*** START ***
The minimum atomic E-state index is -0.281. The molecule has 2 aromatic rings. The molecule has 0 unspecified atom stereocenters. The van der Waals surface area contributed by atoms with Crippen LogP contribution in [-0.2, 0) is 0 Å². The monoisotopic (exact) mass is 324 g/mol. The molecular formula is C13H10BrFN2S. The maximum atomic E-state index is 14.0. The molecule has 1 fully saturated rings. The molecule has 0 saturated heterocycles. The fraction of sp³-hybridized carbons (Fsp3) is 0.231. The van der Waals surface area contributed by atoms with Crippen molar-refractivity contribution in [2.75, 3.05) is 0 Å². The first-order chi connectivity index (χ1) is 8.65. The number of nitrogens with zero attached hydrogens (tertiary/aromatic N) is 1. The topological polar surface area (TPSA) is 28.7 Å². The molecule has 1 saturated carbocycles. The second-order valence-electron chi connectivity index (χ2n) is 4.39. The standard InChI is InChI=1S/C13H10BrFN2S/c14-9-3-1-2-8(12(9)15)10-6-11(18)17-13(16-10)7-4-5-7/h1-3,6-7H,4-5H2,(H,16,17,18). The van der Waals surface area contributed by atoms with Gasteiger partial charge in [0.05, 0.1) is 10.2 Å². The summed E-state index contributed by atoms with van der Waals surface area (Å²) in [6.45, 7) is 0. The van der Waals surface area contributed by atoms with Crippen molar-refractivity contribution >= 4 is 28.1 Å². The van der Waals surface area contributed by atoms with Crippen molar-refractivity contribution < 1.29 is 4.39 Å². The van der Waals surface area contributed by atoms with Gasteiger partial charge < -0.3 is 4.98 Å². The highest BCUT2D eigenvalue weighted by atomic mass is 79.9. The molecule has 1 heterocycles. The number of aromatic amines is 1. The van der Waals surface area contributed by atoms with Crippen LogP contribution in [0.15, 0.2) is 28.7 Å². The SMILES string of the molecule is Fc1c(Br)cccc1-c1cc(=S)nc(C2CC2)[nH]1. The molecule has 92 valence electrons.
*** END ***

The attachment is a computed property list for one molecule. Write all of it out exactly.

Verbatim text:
The minimum atomic E-state index is -0.281. The molecule has 2 aromatic rings. The molecule has 0 unspecified atom stereocenters. The van der Waals surface area contributed by atoms with Crippen LogP contribution in [-0.2, 0) is 0 Å². The monoisotopic (exact) mass is 324 g/mol. The molecular formula is C13H10BrFN2S. The maximum atomic E-state index is 14.0. The molecule has 1 fully saturated rings. The molecule has 0 saturated heterocycles. The fraction of sp³-hybridized carbons (Fsp3) is 0.231. The van der Waals surface area contributed by atoms with Crippen molar-refractivity contribution in [2.75, 3.05) is 0 Å². The first-order chi connectivity index (χ1) is 8.65. The number of nitrogens with zero attached hydrogens (tertiary/aromatic N) is 1. The topological polar surface area (TPSA) is 28.7 Å². The molecule has 1 saturated carbocycles. The second-order valence-electron chi connectivity index (χ2n) is 4.39. The standard InChI is InChI=1S/C13H10BrFN2S/c14-9-3-1-2-8(12(9)15)10-6-11(18)17-13(16-10)7-4-5-7/h1-3,6-7H,4-5H2,(H,16,17,18). The van der Waals surface area contributed by atoms with Gasteiger partial charge in [0.05, 0.1) is 10.2 Å². The summed E-state index contributed by atoms with van der Waals surface area (Å²) in [6.45, 7) is 0. The van der Waals surface area contributed by atoms with Crippen molar-refractivity contribution >= 4 is 28.1 Å². The van der Waals surface area contributed by atoms with Crippen molar-refractivity contribution < 1.29 is 4.39 Å². The van der Waals surface area contributed by atoms with Gasteiger partial charge < -0.3 is 4.98 Å². The highest BCUT2D eigenvalue weighted by atomic mass is 79.9. The molecule has 1 heterocycles. The number of aromatic amines is 1. The van der Waals surface area contributed by atoms with Crippen LogP contribution in [0.15, 0.2) is 28.7 Å². The SMILES string of the molecule is Fc1c(Br)cccc1-c1cc(=S)nc(C2CC2)[nH]1. The molecule has 92 valence electrons.